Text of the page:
Earth Month is an annual celebration every April, highlighting the importance of environmental movement in achieving a more sustainable future for the planet.
Regenerative agriculture is an emerging movement from conventional agricultural practices to more resource-efficient and environmentally conscious ones. It consciously aims to reduce the use of water and other inputs and prevent land degradation and deforestation. It improves soil, biodiversity, climate resilience, and water resources while making farming more productive and profitable.
Here are some local farms that are taking regenerative agricultural practices into their day-to-day activities:
Terra Grande Farms
Close-up of the herd happily eating grass in the pasture area. (Ruel Silvano)
Terra Grande Farms is a goat farm in Negros Occidental that raises Anglo-Nubian goats and upgraded Philippine native goats. The goats are raised as naturally as possible using semi-intensive management, and it also hosts a nursery for agroforestry. The farm is known for its various regenerative agricultural practices in raising goats, such as rapid rotational grazing systems, silvopasture, keyline design principles, permaculture, and even agroforestry. With the sustainability concept at the center of its operations, the farm also has more than 50 kinds of high-value crops.
Read: Negros Occidental farm raises purebred Anglo-Nubian goats through regenerative goat farming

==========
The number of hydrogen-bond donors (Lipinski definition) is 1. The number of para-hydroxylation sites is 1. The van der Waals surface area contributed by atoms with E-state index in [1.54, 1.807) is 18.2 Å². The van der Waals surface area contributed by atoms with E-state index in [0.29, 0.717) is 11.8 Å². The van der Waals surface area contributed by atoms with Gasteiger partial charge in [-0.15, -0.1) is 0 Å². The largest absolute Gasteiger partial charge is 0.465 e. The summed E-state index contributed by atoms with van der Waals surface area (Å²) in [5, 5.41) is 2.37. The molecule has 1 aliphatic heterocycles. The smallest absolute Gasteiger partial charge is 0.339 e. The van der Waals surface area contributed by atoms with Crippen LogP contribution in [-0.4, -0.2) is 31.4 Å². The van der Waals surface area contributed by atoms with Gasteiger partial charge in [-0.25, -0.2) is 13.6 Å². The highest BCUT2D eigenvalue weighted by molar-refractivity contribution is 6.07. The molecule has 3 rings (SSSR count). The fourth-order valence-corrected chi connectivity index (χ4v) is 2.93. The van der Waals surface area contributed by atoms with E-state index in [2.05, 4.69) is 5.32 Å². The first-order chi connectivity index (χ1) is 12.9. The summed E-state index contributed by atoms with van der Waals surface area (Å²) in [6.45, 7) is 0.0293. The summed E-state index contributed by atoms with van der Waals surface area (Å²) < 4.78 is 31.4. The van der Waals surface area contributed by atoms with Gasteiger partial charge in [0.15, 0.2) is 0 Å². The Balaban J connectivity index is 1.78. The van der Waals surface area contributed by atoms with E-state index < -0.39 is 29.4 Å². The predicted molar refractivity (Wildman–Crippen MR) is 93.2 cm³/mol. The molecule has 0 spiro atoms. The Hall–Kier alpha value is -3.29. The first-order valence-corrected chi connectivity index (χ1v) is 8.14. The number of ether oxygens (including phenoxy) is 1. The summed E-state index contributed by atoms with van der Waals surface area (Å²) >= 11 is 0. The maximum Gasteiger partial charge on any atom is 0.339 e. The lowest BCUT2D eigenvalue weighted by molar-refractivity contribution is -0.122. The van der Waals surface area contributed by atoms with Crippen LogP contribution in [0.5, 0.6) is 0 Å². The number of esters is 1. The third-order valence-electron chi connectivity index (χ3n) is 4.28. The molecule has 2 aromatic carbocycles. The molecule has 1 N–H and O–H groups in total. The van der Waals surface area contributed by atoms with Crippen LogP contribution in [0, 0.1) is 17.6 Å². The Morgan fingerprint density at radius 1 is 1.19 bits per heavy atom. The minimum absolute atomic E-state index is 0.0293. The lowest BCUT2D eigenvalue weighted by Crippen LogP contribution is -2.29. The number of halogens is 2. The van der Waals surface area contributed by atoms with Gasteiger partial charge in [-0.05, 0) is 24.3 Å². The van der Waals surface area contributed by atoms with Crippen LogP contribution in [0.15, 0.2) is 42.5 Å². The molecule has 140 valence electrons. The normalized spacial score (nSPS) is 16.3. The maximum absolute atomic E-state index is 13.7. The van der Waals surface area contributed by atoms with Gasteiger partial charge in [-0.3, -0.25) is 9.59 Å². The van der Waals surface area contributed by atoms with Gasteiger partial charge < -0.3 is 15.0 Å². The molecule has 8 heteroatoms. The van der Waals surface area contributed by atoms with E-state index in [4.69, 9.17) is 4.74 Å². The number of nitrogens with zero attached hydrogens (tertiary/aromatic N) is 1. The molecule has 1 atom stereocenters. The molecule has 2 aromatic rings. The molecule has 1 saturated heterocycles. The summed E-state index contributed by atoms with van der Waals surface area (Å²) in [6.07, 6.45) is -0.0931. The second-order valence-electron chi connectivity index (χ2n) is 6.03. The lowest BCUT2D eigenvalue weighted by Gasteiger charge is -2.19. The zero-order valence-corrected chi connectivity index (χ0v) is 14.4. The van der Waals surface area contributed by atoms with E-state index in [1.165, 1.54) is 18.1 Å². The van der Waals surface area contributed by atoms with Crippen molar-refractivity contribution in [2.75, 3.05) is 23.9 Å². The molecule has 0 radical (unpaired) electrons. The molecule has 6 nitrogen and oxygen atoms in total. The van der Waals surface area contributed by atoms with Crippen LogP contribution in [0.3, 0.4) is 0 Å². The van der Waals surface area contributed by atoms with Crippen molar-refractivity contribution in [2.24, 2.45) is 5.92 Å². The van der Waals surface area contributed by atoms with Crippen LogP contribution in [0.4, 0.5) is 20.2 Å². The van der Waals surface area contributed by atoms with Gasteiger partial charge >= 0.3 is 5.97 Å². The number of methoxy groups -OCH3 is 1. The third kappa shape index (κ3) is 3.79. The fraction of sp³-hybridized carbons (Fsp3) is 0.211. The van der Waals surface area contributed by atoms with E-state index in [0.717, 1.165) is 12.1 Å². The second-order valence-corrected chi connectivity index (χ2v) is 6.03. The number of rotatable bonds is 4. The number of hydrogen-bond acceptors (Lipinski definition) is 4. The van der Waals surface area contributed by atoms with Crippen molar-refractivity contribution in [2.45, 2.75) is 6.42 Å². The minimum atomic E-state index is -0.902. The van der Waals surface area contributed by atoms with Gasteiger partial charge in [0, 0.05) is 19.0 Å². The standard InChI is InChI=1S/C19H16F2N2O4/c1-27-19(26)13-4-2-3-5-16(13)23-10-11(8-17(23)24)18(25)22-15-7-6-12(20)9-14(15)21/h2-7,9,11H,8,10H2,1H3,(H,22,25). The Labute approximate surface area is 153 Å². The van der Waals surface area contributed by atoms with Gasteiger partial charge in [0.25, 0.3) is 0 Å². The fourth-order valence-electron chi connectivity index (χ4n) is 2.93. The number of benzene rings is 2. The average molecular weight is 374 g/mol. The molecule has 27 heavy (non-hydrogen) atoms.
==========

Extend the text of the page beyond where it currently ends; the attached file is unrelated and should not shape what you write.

Raskin Timmangao’s Farm
A pond where Timmangao grows an expensive aquatic species locally called chalet, the same type of eel being popularly consumed in Japan. (Daniel Jason Maches)
Considering indigenous farming and sustainability, the Raskin Timmangao’s Farm was started by Arnold Timmangao by planting native trees in heavily denuded land in Natonin, Mountain Province. The area that was previously landslide-prone and with virtually nonexistent wildlife is now an integrated agroforestry farm that acts as a rainforest, while raising high-quality Arabica coffee beans, such as Mondo Novo and Bourbon. In a bid to create a more productive, yet sustainable ecosystem, Timmangao also planted different fruit trees such as durian, rambutan, and cacao. The farm is also home to native vegetation, including swamp gabi, to grow on the site.
Read: Mountain Province farm is an agroforestry model that balances nature, culture, and people
La Granja de Reyna
View of La Ganja de Reyna farm atop a hill. (Daniel Jason Maches)
La Granja de Reyna, located in Tacloban City, Leyte, is known for growing a variety of crops cultivated organically and even has an organic-integrated farm certification. When it was established in 2010, the farm first produced legumes, kangkong, cabbage, and mustard. With an agricultural engineering background, the farm owner, Martina Reyna, was able to craft farming practices that are organic and regenerative, especially after the onslaught of Typhoon Yolanda in 2013. The farm's kangkong also became one of the food sources for many typhoon victims in Leyte after. The farm highlighted the importance of collaboration and consideration of regenerative practices to ensure that the farm's ecosystem can fully recover after a disaster, such as a typhoon.
Read: “Kangkong Queen” helps her community while fully rehabilitating her organic farm after typhoons Yolanda and Ursula
These are just some examples highlighting the vital role of considering the environment in making farms more profitable and sustainable. There are still many farms taking the idea of Earth Day into their day-to-day operations, ensuring a more sustainable future for all. This Earth month, it is important to remember the farmers who are taking care not just of the world's food and other raw materials supply, but also help in taking care of the planet's environment.